Quick Link: I Give an X Campaign Featured on Quartz
Quick Link: I Give an X Featured in The Guardian
Only 65% of people voted in the last UK election, with a majority of non-voters being young people. In the run up to the General Election on 7 May 2015, Naresh Ramchandani, Marina Willer and their teams decided to combat this disengagement.
The result is I Give An X, a non-partisan, online campaign that asks people to visit the I Give An X website, pick an X to download and share as their profile picture on Facebook, Twitter or Instagram with #igiveanx. By living in social media, I Give An X has a relevance to younger voters and, by allowing them to wear a virtual badge of pride, the campaign can influence their social circles as well.
Quick Link: It’s Nice That Features ‘I Give an X’
Quick Link: Earthmojis Covered by Adweek
Quick Link: Naresh Ramchandani’s Earthmojis Featured in PSFK
Naresh Ramchandani explains how we came to make a short film about one of Britain’s most thoughtful, but lesser known, poets.
I don’t know about you, but my life affords me barely any time to think. The amount of attention I give to my family, my work and to my other duties and pleasures – all manifest through unending calls, meetings, texts, emails and to do lists which never seem to shorten – leaves me precious little time for contemplation. It wasn’t always so.
When I was younger, I used to consider the world around me, and notice things, and think things, such as no matter when you reach a place, your nose will have got there first, or the fact that a stopped clock will tell the right time twice a day. These were not idle thoughts but simple reflections on a world which I had time to attend to, be mindful of and curious about.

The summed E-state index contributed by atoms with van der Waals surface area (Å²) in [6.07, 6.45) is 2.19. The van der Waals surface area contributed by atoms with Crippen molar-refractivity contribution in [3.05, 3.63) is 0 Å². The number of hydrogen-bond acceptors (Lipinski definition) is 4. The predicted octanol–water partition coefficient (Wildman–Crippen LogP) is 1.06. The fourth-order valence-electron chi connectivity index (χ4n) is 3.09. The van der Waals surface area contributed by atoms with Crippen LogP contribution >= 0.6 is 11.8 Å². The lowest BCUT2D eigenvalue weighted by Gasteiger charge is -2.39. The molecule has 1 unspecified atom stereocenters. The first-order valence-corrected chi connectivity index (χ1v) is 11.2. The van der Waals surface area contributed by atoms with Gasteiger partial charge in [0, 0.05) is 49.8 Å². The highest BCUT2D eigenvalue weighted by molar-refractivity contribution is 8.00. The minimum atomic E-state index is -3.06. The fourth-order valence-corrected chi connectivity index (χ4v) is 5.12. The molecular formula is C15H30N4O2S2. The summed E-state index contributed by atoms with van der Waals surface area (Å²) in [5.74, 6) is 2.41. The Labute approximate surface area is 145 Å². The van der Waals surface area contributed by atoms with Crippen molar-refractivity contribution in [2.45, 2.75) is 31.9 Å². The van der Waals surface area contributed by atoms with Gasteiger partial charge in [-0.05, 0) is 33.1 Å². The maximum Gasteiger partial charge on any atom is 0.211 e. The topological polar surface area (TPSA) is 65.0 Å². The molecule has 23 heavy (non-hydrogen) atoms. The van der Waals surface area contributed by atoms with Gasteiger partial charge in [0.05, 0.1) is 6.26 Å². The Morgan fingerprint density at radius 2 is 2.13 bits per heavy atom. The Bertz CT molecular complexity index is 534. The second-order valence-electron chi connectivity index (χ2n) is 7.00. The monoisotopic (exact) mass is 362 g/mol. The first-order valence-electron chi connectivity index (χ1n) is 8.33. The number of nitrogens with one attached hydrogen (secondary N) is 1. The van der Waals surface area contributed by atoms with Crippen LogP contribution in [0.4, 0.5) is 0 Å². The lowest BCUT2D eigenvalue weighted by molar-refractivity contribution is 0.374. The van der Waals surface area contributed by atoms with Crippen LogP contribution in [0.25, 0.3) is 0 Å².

That’s why it was such a pleasure last year to discover a minor poet by the name of Henry Ponder, a man tweeting very short daily poems in which he contemplated his everyday world. Henry wrote about the restorative nature of sweeping a floor, and the brusqueness of the language of warning signs, and the inner-softness and vulnerability of a pain au raisin, and more. As I followed his poems, they became mini-mediations not just in his day but mine, reminding me think beyond my immediate preoccupations; reminding me to stop and smell life’s proverbial flowers.
I decided that this unknown poet deserved to be better known. I contacted him on Twitter and arranged to meet him. In person, he was a small, shy man shy with unkempt hair and thick-rimmed glasses. When I suggested the idea of making a very short film about him, he thought for a while, and then said “That would be kind.”
Pentagram recently hosted a private view of ‘Everyday Things’, a collection of 19 objects by artists and designers curated by Do The Green Thing and WWF-UK to promote Earth Hour 2015. During the evening, 200 people filed into Pentagram’s front room to enjoy the exhibition and hear Naresh Ramchandani – the co-founder of Do The Green Thing and Pentagram partner – speak about why it was put together.
This is the third time that Do The Green Thing has teamed up with WWF-UK to create a campaign for Earth Hour. In previous years, the campaigns have been poster-based, featuring submissions from the great and the great, including Sir Paul Smith, Sir Quentin Blake, Marion Deuchars, Neville Brody, Rankin and Pentagram partners Paula Scher, Marina Willer, Domenic Lippa, Harry Pearce, Natasha Jen, Abbott Miller and Angus Hyland.
This year, Do The Green Thing and WWF-UK wanted to do something a little different. As Naresh Ramchandani explains, “We wanted to create pieces that could be in the real world rather than on a screen; that could be physically worn, touched, held, sat on, used; that could give a better sense of what a sustainable life and would actually look and feel like.”